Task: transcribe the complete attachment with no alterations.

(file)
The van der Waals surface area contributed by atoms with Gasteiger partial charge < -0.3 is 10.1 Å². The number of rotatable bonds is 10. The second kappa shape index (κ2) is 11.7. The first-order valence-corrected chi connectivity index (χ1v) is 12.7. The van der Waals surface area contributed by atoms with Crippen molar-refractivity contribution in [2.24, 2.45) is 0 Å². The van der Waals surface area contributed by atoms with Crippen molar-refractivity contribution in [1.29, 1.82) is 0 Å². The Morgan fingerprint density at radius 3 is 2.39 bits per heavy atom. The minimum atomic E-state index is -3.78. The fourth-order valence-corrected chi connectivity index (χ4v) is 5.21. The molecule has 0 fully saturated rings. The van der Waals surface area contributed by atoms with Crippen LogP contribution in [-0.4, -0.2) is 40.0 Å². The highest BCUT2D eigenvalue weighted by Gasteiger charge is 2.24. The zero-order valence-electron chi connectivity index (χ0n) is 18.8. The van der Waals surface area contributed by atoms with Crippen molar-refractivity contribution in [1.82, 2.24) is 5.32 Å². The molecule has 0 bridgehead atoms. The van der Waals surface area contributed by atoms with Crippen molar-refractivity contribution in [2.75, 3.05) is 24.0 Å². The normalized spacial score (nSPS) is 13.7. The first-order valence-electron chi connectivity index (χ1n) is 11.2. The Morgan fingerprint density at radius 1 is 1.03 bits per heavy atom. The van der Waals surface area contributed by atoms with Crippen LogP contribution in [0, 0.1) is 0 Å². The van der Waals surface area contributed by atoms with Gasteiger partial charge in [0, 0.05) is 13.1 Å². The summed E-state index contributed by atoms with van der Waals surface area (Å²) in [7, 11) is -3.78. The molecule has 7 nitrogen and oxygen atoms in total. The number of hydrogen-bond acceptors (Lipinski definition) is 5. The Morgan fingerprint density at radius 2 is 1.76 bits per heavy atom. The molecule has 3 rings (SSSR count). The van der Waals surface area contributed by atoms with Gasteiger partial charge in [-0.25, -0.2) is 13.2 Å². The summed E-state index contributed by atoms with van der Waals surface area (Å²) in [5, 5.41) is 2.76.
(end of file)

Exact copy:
The van der Waals surface area contributed by atoms with Gasteiger partial charge < -0.3 is 10.1 Å². The number of rotatable bonds is 10. The second kappa shape index (κ2) is 11.7. The first-order valence-corrected chi connectivity index (χ1v) is 12.7. The van der Waals surface area contributed by atoms with Crippen molar-refractivity contribution in [2.24, 2.45) is 0 Å². The van der Waals surface area contributed by atoms with Crippen molar-refractivity contribution in [1.29, 1.82) is 0 Å². The Morgan fingerprint density at radius 3 is 2.39 bits per heavy atom. The minimum atomic E-state index is -3.78. The fourth-order valence-corrected chi connectivity index (χ4v) is 5.21. The molecule has 0 fully saturated rings. The van der Waals surface area contributed by atoms with Crippen LogP contribution in [-0.4, -0.2) is 40.0 Å². The highest BCUT2D eigenvalue weighted by Gasteiger charge is 2.24. The zero-order valence-electron chi connectivity index (χ0n) is 18.8. The van der Waals surface area contributed by atoms with Crippen molar-refractivity contribution in [1.82, 2.24) is 5.32 Å². The molecule has 0 bridgehead atoms. The van der Waals surface area contributed by atoms with Crippen molar-refractivity contribution in [2.75, 3.05) is 24.0 Å². The normalized spacial score (nSPS) is 13.7. The first-order valence-electron chi connectivity index (χ1n) is 11.2. The Morgan fingerprint density at radius 1 is 1.03 bits per heavy atom. The van der Waals surface area contributed by atoms with Crippen LogP contribution in [0, 0.1) is 0 Å². The van der Waals surface area contributed by atoms with Gasteiger partial charge in [0, 0.05) is 13.1 Å². The summed E-state index contributed by atoms with van der Waals surface area (Å²) in [7, 11) is -3.78. The molecule has 7 nitrogen and oxygen atoms in total. The number of hydrogen-bond acceptors (Lipinski definition) is 5. The Morgan fingerprint density at radius 2 is 1.76 bits per heavy atom. The molecule has 3 rings (SSSR count). The van der Waals surface area contributed by atoms with Gasteiger partial charge in [-0.25, -0.2) is 13.2 Å². The summed E-state index contributed by atoms with van der Waals surface area (Å²) in [5, 5.41) is 2.76.